A Bethany Village spokesperson tells me it was an isolated incident and they have since evaluated and updated their policies. You can read their complete statement below.
While serious, Laubert says abuse is not the most common violation happening in nursing homes.
"A very good nursing home could have something horrible happen; a resident could fall and die but it could otherwise be a good home and not have any other deficiencies but these continuous, lower level problems that just never get fixed that indicates to me a culture of kind of poor quality," said Laubert.
We found concerns of poor quality at Four Seasons of Dayton Nursing and Rehabilitation. It currently has a 2 star rating.
It's the only nursing home in our area that had a special notation on CMS's website saying the facility has a history of persistent poor quality of care. Their last survey, last September, had violations of medication errors, cleanliness problems, and patient care issues. They also had complaints of not getting a resident the care they needed after a head injury and not having all their staff background checked.
I called Four Seasons to ask about the problems. The administrator informed me they're started over under new leadership, and a new name: Embassy Garden Court. She says all the problems have been fixed.
Before you put your loved one in a nursing home, do your homework, visit the facility and ask questions.
"You just intuitively pick up stuff. It tells you, look at the residents. Look at how their hair is combed, look at whether they are shaved. Are they out of their rooms? Simple little things," said Jones.
- Health Inspection
- Overall Rating
- Provider Name
- Date of last survey
- # of Deficiencies on last survey (licensure)
- Complaint surveys in past 2 years
- Total # of deficiencies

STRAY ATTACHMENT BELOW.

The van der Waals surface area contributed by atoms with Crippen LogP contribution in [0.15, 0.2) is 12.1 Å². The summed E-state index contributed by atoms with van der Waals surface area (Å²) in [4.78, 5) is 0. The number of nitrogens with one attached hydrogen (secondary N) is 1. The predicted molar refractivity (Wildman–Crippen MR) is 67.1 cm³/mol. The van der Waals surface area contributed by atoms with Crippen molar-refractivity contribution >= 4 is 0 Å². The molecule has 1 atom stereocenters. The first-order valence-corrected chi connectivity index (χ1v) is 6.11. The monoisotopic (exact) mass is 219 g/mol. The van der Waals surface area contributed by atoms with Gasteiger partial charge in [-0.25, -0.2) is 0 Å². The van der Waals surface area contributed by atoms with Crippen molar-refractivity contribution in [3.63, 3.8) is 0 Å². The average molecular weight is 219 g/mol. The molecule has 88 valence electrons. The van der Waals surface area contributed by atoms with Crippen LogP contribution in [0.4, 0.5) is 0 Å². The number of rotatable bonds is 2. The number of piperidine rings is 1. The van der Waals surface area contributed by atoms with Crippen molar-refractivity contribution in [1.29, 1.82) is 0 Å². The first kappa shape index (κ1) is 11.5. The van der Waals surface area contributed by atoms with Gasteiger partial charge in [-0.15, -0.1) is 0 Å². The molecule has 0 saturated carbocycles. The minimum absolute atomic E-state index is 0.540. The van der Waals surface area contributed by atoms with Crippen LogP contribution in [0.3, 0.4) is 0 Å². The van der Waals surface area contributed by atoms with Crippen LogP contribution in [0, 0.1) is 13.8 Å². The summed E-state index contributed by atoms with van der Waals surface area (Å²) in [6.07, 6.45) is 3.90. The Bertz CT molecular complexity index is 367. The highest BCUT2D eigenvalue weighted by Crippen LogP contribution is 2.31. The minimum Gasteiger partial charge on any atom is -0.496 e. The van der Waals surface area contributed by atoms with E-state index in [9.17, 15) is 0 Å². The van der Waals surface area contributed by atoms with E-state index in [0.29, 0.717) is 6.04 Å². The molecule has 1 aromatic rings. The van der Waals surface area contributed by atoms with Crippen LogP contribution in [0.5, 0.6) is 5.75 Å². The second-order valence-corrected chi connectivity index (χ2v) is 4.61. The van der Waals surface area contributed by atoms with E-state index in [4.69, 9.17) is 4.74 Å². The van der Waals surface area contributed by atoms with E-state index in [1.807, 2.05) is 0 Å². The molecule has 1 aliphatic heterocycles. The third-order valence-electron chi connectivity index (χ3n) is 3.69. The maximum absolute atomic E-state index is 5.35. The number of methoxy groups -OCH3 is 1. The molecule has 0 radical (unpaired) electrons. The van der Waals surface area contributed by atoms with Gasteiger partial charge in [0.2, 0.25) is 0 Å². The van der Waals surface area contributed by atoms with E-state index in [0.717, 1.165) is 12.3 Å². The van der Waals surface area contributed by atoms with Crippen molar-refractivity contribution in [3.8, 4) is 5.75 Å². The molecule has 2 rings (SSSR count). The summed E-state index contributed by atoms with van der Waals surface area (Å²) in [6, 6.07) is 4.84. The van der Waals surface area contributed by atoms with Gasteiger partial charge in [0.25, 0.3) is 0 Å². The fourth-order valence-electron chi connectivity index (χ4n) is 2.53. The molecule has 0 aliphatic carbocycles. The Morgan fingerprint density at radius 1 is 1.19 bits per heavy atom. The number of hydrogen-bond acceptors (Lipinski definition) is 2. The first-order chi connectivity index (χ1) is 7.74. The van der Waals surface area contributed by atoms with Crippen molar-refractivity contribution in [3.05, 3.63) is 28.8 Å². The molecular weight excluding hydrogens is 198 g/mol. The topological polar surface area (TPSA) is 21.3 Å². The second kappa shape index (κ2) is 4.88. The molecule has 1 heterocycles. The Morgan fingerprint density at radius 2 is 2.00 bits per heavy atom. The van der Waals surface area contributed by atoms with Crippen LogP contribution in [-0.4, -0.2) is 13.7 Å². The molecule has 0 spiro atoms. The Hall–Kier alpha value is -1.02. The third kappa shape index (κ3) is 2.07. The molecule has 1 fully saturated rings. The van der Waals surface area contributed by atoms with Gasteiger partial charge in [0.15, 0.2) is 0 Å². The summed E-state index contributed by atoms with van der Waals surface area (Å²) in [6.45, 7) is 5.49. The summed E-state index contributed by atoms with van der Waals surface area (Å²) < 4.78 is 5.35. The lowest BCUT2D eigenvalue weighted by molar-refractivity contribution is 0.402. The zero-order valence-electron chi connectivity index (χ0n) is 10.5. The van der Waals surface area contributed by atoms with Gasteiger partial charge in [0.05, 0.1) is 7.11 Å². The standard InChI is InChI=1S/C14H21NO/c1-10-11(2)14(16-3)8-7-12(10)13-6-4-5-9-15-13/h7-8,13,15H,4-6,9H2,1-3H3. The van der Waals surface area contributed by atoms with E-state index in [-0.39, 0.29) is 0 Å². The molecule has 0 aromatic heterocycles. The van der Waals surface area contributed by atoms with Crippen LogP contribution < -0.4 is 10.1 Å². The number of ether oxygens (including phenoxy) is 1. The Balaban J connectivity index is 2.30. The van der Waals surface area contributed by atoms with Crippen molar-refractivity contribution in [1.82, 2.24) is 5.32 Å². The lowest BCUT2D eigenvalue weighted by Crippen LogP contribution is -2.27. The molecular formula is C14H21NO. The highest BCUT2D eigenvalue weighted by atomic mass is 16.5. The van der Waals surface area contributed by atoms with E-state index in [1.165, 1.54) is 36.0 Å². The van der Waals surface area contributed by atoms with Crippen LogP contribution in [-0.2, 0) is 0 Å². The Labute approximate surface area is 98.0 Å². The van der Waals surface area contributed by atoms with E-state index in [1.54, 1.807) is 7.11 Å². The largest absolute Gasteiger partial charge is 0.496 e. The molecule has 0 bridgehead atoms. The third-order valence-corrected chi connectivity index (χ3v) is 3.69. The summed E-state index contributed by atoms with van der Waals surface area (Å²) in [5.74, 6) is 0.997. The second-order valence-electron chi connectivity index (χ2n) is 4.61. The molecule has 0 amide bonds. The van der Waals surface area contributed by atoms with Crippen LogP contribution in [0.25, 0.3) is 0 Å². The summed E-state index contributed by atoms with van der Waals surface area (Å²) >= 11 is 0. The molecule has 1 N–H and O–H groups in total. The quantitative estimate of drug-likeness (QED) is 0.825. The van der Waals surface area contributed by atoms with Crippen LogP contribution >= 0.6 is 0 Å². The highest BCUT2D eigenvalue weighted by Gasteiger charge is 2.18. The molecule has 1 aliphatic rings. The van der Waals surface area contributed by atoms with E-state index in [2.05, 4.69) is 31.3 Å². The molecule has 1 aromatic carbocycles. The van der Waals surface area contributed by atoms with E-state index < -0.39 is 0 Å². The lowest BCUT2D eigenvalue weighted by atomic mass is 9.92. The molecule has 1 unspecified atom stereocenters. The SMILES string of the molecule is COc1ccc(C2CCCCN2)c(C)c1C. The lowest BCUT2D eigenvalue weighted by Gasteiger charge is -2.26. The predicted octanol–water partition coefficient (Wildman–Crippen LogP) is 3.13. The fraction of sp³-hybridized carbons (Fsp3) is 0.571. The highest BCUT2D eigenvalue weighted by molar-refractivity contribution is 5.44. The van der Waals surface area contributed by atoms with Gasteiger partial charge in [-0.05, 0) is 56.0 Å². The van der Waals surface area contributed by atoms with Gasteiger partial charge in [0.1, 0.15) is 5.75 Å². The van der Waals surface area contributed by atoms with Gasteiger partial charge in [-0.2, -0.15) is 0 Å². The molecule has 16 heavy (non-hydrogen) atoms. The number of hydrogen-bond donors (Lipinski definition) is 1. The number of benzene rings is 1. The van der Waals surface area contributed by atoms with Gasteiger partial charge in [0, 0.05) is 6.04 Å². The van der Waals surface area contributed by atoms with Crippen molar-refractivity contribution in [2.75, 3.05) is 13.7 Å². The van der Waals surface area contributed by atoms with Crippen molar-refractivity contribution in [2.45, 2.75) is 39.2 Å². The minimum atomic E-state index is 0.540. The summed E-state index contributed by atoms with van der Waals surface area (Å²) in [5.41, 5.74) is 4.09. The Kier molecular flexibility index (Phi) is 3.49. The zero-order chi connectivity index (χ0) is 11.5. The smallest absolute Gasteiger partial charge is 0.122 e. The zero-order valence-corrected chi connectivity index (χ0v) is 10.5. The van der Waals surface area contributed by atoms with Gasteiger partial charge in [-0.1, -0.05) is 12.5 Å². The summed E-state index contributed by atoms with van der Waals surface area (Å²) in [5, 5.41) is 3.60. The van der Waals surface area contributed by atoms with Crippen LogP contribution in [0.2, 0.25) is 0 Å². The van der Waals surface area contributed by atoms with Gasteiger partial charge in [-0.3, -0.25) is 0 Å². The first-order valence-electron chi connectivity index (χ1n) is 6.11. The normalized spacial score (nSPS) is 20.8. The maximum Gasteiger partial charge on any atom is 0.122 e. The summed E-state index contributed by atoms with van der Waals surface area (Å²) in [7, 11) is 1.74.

- Federal Fines 2012
- Federal Fines 2013
- Overall Rating 5: Much Above Average
- Overall Rating 4: Above Average
- Overall Rating 3: Average
- Overall Rating 2: Below Average
- Overall Rating 1: Much Below Average
Are you touring a nursing home soon? If so, take these questions with you:
Bethany Village's full statement:
"Bethany Village is proud of our current five star rating which directly reflects the hard work and processes we have in place. We review and update our policies annually and make adjustments accordingly.
Bethany continues to provide the same consistent high quality care that we have provided for more than 65 years. When consumers are searching for a nursing home, nothing replaces visiting the facility and talking to the people who live there. The star rating system is one measure of quality. Consumers should also look at resident and family satisfaction scores, census and staffing levels which are important pieces of information as well. Bethany Village is one of the largest nursing homes in the state with the fewest deficiencies, and better than average census and resident/family satisfaction scores. Bethany Village is proud to have earned a 5-star nursing home rating from the Centers for Medicare and Medicaid Services (CMS). This rating is the highest achievable score and is the result of hard work and dedication by an outstanding staff. The CMS rating system is viewed by families, hospitals, insurers and others who interact with long term care facilities."
WDTN.com provides commenting to allow for constructive discussion on the stories we cover. In order to comment here, you acknowledge you have read and agreed to our Terms of Service. Commenters who violate these terms, including use of vulgar language or racial slurs, will be banned. Please be respectful of the opinions of others and keep the conversation on topic and civil. If you see an inappropriate comment, please flag it for our moderators to review.